A legacy of pizza: Longtime friends bring Italian cuisine to the ‘Boro

Julia Fechter

It all started with a boat. Joseph Cortese, founder of Little Italy Pizzeria, made the journey to America along with many other Italian immigrants in the 1960s.

Cortese immigrated to the country when he was 10 years old. He could not speak English when he arrived, so he started working as a dishwasher at a pizza restaurant.

After turning 18, he owned his first pizza restaurant in Florida during the 1970s.

It was not until 1991 that the Cortese family would move to Athens, Georgia where his and others’ efforts have given rise to a family-wide Italian food operation that spans the cities of Athens, Gainesville, Auburn and Tuscaloosa, and now, Statesboro, too.

His son, Frank Cortese, has helped bring the eighth iteration of Little Italy to Statesboro.

Moving on up

Frank is a day manager and co-owner for the Statesboro Little Italy, and Daniel Bathurst is the other co-owner and night manager for the restaurant. He is originally from Philadelphia, Pennsylvania, but lived in Athens for about 20 years before moving to Statesboro.

Bathurst has eight years of experience working at the Athens Little Italy with Joseph Cortese. He managed another Little Italy in Commerce, Georgia for two years before starting to help out at the Little Italy in downtown Athens with Frank for 10 years.

Fast forward to now, Bathurst and Frank had been talking about opening up another Little Italy together for two years.

“He was in a situation where he couldn’t do it at the time because he just had a kid,” Bathurst said. “And I’d just had a kid, so then, as time moved on, we had free time to talk about it and come [to Statesboro] to check out places.”

When they did have the time to discuss things, Bathurst approached Frank about advancing at Little Italy.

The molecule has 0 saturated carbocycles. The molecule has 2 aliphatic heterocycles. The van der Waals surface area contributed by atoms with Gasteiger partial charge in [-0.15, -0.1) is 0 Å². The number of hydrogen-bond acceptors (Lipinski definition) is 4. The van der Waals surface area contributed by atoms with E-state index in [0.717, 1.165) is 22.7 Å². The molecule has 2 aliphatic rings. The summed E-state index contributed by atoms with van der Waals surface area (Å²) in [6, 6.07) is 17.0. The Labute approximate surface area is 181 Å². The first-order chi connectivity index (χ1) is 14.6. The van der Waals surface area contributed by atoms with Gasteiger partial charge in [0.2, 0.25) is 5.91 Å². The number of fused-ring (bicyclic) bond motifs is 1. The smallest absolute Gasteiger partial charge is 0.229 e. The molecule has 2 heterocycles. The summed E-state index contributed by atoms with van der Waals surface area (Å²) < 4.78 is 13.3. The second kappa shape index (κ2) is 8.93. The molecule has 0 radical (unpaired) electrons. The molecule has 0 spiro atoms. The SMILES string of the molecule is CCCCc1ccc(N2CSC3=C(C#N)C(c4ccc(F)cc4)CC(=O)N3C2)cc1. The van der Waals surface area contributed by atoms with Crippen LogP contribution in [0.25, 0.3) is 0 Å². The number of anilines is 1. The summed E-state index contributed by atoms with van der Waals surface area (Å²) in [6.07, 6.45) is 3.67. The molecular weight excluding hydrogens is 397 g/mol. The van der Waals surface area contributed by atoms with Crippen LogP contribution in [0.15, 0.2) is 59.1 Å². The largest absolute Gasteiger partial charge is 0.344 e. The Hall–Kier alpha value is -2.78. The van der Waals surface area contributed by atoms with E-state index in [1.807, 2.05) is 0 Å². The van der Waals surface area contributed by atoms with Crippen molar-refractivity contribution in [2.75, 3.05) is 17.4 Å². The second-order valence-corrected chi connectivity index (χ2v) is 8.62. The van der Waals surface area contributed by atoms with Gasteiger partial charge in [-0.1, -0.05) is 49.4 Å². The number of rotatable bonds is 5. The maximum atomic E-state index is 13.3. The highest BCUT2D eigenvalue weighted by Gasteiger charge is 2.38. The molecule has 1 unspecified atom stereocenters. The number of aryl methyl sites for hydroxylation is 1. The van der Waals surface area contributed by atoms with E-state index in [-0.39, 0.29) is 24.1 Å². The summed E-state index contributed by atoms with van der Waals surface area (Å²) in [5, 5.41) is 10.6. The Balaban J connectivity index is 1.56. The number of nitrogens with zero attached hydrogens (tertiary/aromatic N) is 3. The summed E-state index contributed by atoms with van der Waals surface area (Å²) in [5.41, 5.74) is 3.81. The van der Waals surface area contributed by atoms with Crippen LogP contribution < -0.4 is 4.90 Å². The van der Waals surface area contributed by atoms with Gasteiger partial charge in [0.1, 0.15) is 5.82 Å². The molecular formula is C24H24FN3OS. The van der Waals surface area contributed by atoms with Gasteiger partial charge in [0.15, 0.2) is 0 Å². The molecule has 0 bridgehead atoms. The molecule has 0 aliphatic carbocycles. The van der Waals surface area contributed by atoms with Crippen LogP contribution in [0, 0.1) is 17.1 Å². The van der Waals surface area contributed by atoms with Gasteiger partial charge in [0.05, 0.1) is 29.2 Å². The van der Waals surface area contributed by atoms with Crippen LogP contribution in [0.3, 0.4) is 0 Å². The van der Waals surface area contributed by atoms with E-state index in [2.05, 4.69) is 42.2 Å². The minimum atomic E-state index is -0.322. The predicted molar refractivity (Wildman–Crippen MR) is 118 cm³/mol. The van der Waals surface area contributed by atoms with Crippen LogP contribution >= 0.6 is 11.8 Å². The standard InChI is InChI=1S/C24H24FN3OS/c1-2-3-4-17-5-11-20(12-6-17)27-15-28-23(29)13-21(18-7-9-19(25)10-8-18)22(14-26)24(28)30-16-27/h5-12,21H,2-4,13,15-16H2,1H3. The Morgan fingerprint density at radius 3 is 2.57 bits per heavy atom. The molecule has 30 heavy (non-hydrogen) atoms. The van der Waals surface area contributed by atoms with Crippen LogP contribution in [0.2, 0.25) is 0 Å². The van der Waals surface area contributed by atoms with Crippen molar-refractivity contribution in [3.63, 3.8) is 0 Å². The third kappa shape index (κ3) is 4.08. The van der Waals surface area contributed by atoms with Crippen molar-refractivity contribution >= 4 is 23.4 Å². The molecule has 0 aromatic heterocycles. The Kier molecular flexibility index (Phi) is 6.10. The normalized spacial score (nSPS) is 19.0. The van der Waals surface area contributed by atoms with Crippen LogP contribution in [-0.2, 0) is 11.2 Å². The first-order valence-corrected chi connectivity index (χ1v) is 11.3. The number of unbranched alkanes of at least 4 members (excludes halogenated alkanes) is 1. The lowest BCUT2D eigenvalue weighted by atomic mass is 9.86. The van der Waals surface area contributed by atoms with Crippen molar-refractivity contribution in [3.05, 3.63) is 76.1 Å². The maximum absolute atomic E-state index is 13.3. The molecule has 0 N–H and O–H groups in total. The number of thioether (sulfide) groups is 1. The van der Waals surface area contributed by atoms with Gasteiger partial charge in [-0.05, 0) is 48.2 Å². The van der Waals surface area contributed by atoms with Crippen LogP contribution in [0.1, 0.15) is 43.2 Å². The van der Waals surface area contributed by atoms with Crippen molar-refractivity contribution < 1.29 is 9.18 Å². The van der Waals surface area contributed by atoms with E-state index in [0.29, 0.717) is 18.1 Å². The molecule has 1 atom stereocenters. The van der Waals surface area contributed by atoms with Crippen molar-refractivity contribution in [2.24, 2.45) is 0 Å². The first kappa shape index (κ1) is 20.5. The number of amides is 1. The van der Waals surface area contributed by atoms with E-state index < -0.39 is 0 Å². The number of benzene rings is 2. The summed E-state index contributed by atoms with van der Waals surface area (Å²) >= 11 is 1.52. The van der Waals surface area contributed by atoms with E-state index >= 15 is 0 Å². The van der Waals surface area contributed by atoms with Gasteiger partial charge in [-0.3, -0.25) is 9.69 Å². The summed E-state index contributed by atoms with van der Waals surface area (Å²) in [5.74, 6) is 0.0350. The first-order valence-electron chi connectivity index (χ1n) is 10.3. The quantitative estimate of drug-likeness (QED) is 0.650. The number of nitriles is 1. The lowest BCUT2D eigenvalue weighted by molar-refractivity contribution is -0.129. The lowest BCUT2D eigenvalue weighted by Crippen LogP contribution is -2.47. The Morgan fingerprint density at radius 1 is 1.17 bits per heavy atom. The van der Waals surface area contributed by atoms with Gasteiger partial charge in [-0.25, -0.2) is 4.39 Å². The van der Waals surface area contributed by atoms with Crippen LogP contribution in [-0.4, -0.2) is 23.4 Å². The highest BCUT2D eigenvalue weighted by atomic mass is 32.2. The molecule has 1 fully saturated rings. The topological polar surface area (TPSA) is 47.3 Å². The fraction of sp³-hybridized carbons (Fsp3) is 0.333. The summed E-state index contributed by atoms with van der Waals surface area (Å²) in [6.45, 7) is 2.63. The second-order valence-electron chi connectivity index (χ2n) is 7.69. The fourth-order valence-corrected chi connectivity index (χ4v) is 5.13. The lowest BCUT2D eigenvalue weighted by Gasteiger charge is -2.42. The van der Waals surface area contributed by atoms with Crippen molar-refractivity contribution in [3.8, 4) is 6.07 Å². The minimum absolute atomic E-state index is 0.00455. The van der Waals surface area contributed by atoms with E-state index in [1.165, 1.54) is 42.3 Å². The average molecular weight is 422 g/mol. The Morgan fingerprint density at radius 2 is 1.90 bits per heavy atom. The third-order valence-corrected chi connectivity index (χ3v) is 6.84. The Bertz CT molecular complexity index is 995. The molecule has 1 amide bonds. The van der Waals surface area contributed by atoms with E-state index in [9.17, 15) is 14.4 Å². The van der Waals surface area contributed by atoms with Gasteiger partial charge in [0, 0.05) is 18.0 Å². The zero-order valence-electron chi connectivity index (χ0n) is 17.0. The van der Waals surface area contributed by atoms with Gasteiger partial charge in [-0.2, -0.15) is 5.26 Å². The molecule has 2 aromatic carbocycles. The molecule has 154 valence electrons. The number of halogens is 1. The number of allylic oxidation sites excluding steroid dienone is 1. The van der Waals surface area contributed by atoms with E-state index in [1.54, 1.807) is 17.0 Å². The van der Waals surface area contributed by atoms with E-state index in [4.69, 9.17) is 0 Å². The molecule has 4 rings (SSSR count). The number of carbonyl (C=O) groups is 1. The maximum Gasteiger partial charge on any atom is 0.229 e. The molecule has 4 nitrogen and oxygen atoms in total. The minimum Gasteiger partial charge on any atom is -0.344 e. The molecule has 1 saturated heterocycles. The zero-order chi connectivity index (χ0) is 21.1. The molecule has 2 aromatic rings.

“He came to me one day and said he wanted to do something different and move up and I said, ‘The next step is for you to open up a restaurant,’” Frank said.

Frank told Bathurst that there was no more opportunities to move up at the Athens locations (there are four).

“And then, it was my idea to come to Statesboro because I had a couple of friends that went to school here and we would just come hang out here and here we are,” Frank said.

Bathurst moved to Statesboro three months ago, but Frank still lives in Athens and commutes once or twice a week to Statesboro.

Making the move

While Bathurst may bear the title of co-owner, he still wants to work in the front in his day-to-day responsibilities at Little Italy.

“He [Frank] is in here at six in the morning. I get here at 5:00 p.m. and work until three or four in the morning, so we definitely put the hours in,” Bathurst said. “We’re definitely working business owners…he [Frank] is back there washing dishes now.”

Bathurst believes that there is a comfortable knowledge in seeing a restaurant run the way one desires.

“Working at a successful pizza pace for so long, you kind of know what it takes. It requires the owner to be in there [the restaurant] every day, and people know him,” Bathurst said.

That type of involvement makes a substantial difference for businesses that are more independently-owned. For those establishments, a restaurant’s name can also be its brand, Bathurst added.

Being that involved as a small business owner can also come at the cost of spending time with family, though.

“It’s not an easy thing to have kids and work and try to open a business, especially when you work 12 to 13 hours a day, and I work at night,” Bathurst said. “There’s definitely a sacrifice being made.”

He prefers to look at the bigger picture rather than the short-term implications of his work efforts.

“Years down the line, I’m going to be better off. My boys are going to be better off,” Bathurst added.

Building food and booths

One factor that distinguishes Little Italy from other restaurants is how its employees make everything by hand.

The handmade ingredients include dough, sauce, cheese, the cold cuts for sandwiches, the chicken breading and pasta.

“There’s a lot of work and prep that goes into what we do. I think when people eat the food, they know it, and they appreciate that,” Bathurst said.